On Blu-ray, Limitless really shines. The subtle changes in the color composition of the film—from the brights of Eddie's mental mania to the dull, drab browns and greens of his withdrawls and crashes—are captured expertly in the AVC encoded 1080p transfer. The 2.40:1 presentation leaps off the screen, especially when those horizontal, vertigo-inducing zooms come into play. There is also an impressive level of visual fx work here, from Eddie's face penthouse to the numerous sequences where characters stand outside themselves—sometimes, more than once. On the audio front, a lossless DTS-HD Master Audio 5.1 mix makes the most of Burger's desire to play things both obvious and slightly more obscured. There are times when Eddie is overwhelmed with voices and ideas in his head. The speakers splash these mental hallucination all over the home theater system. Similarly, Paul Leonard-Morgan's amazing musical score and the film's use of ambient noise really ratchet up the fear factor.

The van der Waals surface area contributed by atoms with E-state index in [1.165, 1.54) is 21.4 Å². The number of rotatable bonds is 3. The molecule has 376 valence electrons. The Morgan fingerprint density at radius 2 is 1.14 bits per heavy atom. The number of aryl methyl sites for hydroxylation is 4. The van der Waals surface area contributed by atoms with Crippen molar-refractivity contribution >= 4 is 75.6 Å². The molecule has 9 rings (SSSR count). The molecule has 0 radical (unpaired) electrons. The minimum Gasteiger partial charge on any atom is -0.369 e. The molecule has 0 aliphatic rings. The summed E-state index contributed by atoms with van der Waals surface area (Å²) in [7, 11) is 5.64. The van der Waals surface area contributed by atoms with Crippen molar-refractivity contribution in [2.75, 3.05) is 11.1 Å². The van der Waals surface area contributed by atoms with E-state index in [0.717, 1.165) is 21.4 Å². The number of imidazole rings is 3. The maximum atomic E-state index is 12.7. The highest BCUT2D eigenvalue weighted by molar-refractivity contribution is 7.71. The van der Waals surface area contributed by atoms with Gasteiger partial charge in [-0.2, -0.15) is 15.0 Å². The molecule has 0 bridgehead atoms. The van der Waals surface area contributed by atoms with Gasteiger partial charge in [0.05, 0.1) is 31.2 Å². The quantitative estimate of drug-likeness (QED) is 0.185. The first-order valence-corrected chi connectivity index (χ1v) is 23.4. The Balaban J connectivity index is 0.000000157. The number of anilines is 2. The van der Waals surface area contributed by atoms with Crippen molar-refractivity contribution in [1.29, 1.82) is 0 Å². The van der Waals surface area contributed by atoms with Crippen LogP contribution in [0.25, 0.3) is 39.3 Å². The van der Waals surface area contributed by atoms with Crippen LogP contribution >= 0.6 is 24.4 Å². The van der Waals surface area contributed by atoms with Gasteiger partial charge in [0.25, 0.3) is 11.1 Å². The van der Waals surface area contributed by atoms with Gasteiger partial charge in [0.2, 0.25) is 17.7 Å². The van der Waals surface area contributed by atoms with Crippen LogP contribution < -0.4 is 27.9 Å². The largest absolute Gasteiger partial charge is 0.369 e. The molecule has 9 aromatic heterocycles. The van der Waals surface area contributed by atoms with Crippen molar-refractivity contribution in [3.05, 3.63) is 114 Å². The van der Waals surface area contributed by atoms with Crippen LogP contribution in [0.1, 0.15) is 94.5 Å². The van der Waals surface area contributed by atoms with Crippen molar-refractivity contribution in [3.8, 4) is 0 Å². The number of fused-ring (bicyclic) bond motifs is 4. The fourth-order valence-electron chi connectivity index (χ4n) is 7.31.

As for bonus material, it's a case of intriguing vs. EPK. On the side of solid studio pimping, we get a behind-the-scenes documentary that makes Limitless seem like the second coming of 2001: A Space Odyssey. Similarly, an interview with Cooper and some of the cast comes across as back-slappingly self-serving. The alternate ending the cover art trumpets is not all that impressive and the unrated cut merely adds a few lines of dialogue, nothing racy or gratuitous. Finally, there is an audio commentary with Burger that is insightful, if just a tad stilted. He lets large gaps in the film go by without discussion and misses moments when we wish there was more of an explanation.